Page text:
With the Republicans in the U.S. House of Representatives calling for a $557.7 million cut to special education spending in the current year, it's hard to complain about President Barack Obama's modest $250 million boost to the program in his fiscal year 2012 budget proposal.
The President's plans include adding about $200 million to IDEA Part B, which serves students age 3 to 21. That would fund IDEA at about 17 percent, according to the Council for Exceptional Children. Building toward funding IDEA fully, i.e., with 40 percent of the contribution coming from the federal government, would mean increases of a few billion dollars a year, Deborah Ziegler, the Council's associate executive director for policy and advocacy services, told me.
She said the Council welcomed the proposed overall increase, in particular the $50 million boost to Part C, programs for infants and toddlers, especially in light of the dramatic cuts proposed in the House.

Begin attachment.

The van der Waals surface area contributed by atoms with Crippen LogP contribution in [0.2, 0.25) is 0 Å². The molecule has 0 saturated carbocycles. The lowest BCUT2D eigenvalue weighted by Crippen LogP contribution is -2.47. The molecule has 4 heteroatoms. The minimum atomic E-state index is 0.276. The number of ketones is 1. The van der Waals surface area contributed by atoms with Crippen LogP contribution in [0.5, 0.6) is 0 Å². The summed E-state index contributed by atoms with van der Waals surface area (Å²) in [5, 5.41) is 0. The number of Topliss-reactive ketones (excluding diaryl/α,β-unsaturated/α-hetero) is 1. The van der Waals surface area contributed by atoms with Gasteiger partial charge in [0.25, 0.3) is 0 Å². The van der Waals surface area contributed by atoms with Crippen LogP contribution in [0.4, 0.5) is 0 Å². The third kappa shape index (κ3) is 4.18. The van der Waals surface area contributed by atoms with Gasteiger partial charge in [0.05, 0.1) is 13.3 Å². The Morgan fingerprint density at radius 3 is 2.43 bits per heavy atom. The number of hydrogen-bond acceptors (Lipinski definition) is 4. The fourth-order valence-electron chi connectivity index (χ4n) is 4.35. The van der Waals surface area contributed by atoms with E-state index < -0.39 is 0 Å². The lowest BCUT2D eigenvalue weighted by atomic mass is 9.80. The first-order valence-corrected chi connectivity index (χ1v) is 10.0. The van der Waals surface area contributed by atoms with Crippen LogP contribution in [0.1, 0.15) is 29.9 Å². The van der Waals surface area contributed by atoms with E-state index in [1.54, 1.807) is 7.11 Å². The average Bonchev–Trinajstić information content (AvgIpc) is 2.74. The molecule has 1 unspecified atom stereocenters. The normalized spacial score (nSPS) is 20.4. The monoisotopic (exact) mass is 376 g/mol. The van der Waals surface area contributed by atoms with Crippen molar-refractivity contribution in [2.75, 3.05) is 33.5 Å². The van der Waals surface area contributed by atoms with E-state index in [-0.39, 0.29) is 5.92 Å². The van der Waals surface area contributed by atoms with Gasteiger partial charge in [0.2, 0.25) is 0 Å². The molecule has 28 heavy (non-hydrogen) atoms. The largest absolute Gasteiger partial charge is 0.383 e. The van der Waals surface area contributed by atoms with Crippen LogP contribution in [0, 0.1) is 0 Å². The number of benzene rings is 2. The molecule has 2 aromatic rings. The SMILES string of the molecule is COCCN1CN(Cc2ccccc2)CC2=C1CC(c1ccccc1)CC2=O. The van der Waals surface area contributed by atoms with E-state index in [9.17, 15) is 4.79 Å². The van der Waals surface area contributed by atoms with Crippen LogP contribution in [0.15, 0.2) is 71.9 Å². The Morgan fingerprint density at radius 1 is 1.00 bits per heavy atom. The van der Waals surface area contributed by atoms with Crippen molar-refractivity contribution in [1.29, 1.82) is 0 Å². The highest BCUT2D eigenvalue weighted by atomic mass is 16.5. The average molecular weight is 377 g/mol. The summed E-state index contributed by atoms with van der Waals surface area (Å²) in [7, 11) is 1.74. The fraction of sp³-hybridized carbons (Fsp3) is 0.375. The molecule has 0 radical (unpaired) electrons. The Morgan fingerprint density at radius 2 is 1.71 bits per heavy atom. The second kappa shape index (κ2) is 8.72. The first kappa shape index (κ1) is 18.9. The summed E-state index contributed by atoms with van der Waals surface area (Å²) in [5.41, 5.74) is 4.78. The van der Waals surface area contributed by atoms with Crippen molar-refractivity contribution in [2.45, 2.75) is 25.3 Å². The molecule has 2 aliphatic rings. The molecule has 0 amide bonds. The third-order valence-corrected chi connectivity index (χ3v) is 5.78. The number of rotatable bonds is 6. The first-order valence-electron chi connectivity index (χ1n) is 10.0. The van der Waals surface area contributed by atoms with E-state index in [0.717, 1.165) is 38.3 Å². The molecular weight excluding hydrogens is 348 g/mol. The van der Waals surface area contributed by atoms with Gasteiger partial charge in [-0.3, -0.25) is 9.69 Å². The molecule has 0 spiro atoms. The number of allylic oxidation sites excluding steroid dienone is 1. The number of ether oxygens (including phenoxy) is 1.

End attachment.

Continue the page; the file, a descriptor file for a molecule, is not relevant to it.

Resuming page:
"Think about what that means," Ms. Ziegler said of the cuts. "Districts are already strapped."
Many districts have already cut general education programs to keep special education programs intact and meet the requirements of students' Individualized Education Programs. "Eighty percent of kids with disabilities spend 60 percent of their time in general education programs. You have to have a strong general education program to run a strong program for students with disabilities."
The group is also concerned about a change proposed by the president that would, for the second year in a row, consolidate the only program for gifted and talented students with other programs that don't directly address these students. "Our nation cannot afford for gifted education to be an afterthought, and CEC hopes that this program consolidation does not result in the complete withdrawal of the federal government's investment in gifted education," the group said in a statement.
Considering Congress hasn't gotten around to approving the 2011 budget (Remember, these proposals are for the 2012 fiscal year.) it's unclear what any of these spending plans will end up looking like.